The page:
Times Staff Writer

In a fine stone convent in the countryside near Montreal, a young nun has given birth and her strangled baby is found in a wastebasket.

The old science versus religion debate that is at the heart of the tedious and contrived “Agnes of God” (at Avco Center Cinema) gets under way quickly. It commences as soon as a court-appointed psychiatrist (Jane Fonda), who is to determine whether Sister Agnes (Meg Tilly) is fit to stand trial for manslaughter, meets the convent’s mother superior (Anne Bancroft).

Right off, Bancroft’s Mother Miriam Ruth makes it clear that she’s opposed to psychiatry. Fonda’s Dr. Martha Livingston exclaims, “I’m not from the Inquisition!” Bancroft counters, “I’m not from the Middle Ages!"--yet proceeds to act as if she were. But Fonda doesn’t behave much better. When Bancroft declares of Tilly “She belongs to God!,” Fonda responds, with immense presumption, “And I intend to take her away from Him!”


Why has John Pielmeier, in adapting his popular play, gone to such pains to demonstrate that these adversaries are both bright, breathtakingly articulate women, only to show their thinking trapped in logic-tight compartments?

It’s true that Mother Miriam Ruth is experiencing a spiritual crisis and that Dr. Livingston is an embittered ex-Catholic whose sister, a nun, died in a convent. (Oddly, the film deletes the crucial information that the doctor’s sister died of appendicitis because her mother superior wouldn’t send her to a hospital. This is but the first of a number of inexplicable deletions from the play.) Yet in women of such evident maturity and intellect, these seem insufficient reasons for neither being able even to entertain the notion that faith and psychiatry aren’t necessarily mortal enemies.

That they cannot do so manifests the familiar problem of dramatic conflict growing not out of the characters. Instead, the characters merely exemplify different points of view to further the argument.

Heightening this sense of the synthetic is the seesawing quality of the relationship between these two women. They grow close, even seeming to communicate, only to strike out at each other, again not so much out of the dictates of their own natures but more from a dramatist’s conviction that he constantly has to strike sparks. The unhappy effect of this is to leave us feeling that each is finally more concerned with herself than with the poor nun, a point that might have been validly developed but which seems surely not to have been intended by Pielmeier--at least, not with such emphasis.

And what of Sister Agnes, who has been so subjected to unspeakable mental and physical abuse by a demented mother that she hates herself, convinced of her innate “badness”? Is she truly the innocent that she seems to be--and that Mother Miriam Ruth proclaims her to be? And who is the father of her child? Or has she experienced divine conception?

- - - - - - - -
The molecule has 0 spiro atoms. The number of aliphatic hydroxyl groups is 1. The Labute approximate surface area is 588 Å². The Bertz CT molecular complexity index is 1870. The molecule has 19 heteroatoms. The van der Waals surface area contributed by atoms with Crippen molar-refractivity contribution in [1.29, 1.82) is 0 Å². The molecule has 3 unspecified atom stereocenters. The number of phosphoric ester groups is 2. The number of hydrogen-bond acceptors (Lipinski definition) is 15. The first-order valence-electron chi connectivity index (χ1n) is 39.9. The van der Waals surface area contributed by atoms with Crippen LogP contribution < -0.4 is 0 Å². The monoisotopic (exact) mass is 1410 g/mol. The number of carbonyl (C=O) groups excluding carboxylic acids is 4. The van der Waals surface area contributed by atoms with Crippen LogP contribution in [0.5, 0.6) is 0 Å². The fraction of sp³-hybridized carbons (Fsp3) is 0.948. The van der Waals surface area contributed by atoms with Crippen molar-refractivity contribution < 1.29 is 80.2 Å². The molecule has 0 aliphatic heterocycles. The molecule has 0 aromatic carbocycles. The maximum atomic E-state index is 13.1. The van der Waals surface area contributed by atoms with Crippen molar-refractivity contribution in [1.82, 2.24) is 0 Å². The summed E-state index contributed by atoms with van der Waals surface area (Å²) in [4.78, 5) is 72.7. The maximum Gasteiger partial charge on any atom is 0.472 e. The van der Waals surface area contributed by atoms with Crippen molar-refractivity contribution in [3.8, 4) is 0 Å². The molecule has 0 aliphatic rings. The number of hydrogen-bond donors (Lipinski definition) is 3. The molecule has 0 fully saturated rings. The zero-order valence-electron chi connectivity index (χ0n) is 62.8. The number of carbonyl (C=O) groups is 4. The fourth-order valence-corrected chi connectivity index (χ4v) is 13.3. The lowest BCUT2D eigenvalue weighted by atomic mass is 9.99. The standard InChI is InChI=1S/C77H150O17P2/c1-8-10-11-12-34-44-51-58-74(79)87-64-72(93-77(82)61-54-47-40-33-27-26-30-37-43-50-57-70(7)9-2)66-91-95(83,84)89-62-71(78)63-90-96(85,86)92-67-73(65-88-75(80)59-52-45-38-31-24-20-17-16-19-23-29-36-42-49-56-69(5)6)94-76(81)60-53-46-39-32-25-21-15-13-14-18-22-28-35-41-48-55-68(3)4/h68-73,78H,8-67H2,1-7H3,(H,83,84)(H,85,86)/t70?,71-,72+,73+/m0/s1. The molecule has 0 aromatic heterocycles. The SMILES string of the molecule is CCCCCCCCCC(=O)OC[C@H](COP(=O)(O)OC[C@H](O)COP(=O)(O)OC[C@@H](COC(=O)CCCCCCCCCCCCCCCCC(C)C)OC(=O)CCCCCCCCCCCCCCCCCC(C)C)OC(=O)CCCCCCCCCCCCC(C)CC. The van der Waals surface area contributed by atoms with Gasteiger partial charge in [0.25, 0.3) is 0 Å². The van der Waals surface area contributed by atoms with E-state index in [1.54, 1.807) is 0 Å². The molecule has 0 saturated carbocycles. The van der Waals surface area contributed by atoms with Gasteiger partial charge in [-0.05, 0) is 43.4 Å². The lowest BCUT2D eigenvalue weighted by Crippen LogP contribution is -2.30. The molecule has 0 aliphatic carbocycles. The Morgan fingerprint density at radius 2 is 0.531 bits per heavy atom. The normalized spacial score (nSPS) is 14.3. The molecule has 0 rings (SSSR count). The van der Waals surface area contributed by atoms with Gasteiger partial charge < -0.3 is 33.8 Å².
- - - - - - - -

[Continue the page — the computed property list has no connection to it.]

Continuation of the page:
Is Sister Agnes actually the murderer of her own baby? If so, why? Are Sister Agnes’ recurrent stigmata psychosomatic or miraculous? None of these questions have anywhere near the urgency they should because “Agnes of God” is so insistently more debate than drama. Had they been more urgent, Pielmeier might have effectively raised the ultimate question that is only fleetingly suggested: Were the Christ Child born today, would He have survived birth in so crazy and paranoid a world?

While “Agnes of God” (rated PG-13) has been considerably opened up, it is actually muddled in its transfer from stage to screen. It finally can’t sustain the prestige treatment it receives here: the dark glow of the lighting of cinematographer Sven Nykvist, who has photographed so many Ingmar Bergman films; the beautiful simplicity of the convent, the discreet Georges Delerue score, the sheer intelligence and force of Fonda and Bancroft as women who at last recognize that each needs to believe in miracles, the sweetness and torment so well embodied by Tilly. Norman Jewison’s direction is always tasteful but relentlessly neutral in the face of material that demands commitment of the kind that Fred Schepisi brought to “The Devil’s Playground,” his semiautobiographical account of a youth’s coming of age in a seminary where body and soul were set to eternal war with each other, just as they are in Sister Agnes. Once again, in addition to Bergman, one has to look to Bresson and Dreyer for true spirituality on the screen.


A Columbia presentation. Producers Patrick Palmer, Norman Jewison. Director Jewison. Screenplay John Pielmeier; based on his play. Camera Sven Nykvist. Music Georges Delerue. Production designer Ken Adam. Associate producers Charles Milhaupt, Bonnie Palef-Woolf. Costumes Renee April. Film editor Anthony Gibbs. With Jane Fonda, Anne Bancroft, Meg Tilly, Anne Pitoniak, Winston Rekert, Gratien Gelinas, Guy Hoffman, Gabriel Arcand.

Running time: 1 hour, 38 minutes.

MPAA-rated: PG-13 (some material may be too intense for children under 13).